Many Europeans see the war in Ukraine as an attack on the ‘rules-based order’. But to many people in other parts of the world, there is no consensus on a set of rules to govern global affairs – and no sense of order. In this mini-series, Mark Leonard will go on an intellectual tour of the world talking to key thinkers about how order is being defined by different powers. He explores how the clash between these different notions plays into the big shocks facing the world – from climate change and future pandemics to geopolitical struggles and technological disasters – and what this means for national and global politics.
In this first episode, Leonard is joined by Rana Mitter, vice-president of the British Academy and professor of the history and politics of modern China at the University of Oxford, to talk about the Chinese understanding of order. How are economic inequalities and covid-19 challenging Chinese stability? What is the role of multilateralism in the international system? And finally, how do narratives of the past shape understandings of ‘order’ today?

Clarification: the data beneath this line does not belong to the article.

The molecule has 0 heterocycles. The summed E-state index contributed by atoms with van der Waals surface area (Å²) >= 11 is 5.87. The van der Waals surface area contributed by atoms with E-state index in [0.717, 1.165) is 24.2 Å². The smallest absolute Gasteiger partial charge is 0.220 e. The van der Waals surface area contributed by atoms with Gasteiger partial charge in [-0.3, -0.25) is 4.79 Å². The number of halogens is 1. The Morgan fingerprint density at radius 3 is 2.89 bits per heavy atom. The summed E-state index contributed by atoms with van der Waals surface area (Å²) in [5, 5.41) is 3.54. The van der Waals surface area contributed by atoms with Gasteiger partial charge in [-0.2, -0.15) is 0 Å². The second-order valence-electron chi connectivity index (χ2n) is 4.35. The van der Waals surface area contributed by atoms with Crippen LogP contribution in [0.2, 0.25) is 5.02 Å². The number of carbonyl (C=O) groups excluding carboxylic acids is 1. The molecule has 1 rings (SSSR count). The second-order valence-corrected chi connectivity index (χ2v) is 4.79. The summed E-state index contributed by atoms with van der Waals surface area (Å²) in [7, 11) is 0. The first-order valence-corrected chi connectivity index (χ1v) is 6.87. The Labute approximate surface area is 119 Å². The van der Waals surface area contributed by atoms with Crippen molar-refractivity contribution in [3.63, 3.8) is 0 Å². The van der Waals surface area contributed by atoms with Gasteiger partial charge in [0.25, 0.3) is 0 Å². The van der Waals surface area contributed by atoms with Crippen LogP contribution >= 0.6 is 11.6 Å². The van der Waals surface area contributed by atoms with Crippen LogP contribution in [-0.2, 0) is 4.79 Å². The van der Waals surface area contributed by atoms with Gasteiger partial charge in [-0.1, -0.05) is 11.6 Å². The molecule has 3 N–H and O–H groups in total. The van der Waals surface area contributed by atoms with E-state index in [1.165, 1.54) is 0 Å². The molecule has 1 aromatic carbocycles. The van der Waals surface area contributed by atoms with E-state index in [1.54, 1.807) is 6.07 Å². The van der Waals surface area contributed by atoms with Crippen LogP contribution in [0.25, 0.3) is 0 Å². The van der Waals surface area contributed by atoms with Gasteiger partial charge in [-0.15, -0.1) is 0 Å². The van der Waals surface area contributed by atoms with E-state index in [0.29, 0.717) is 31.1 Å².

- “China’s Good War: How World War II Is Shaping a New Nationalism” by Rana Mitter
- “Is the Growing Pessimism About China Warranted?” (2016) ChinaFile Conversation
- “In the Name of the People” (2017) TV series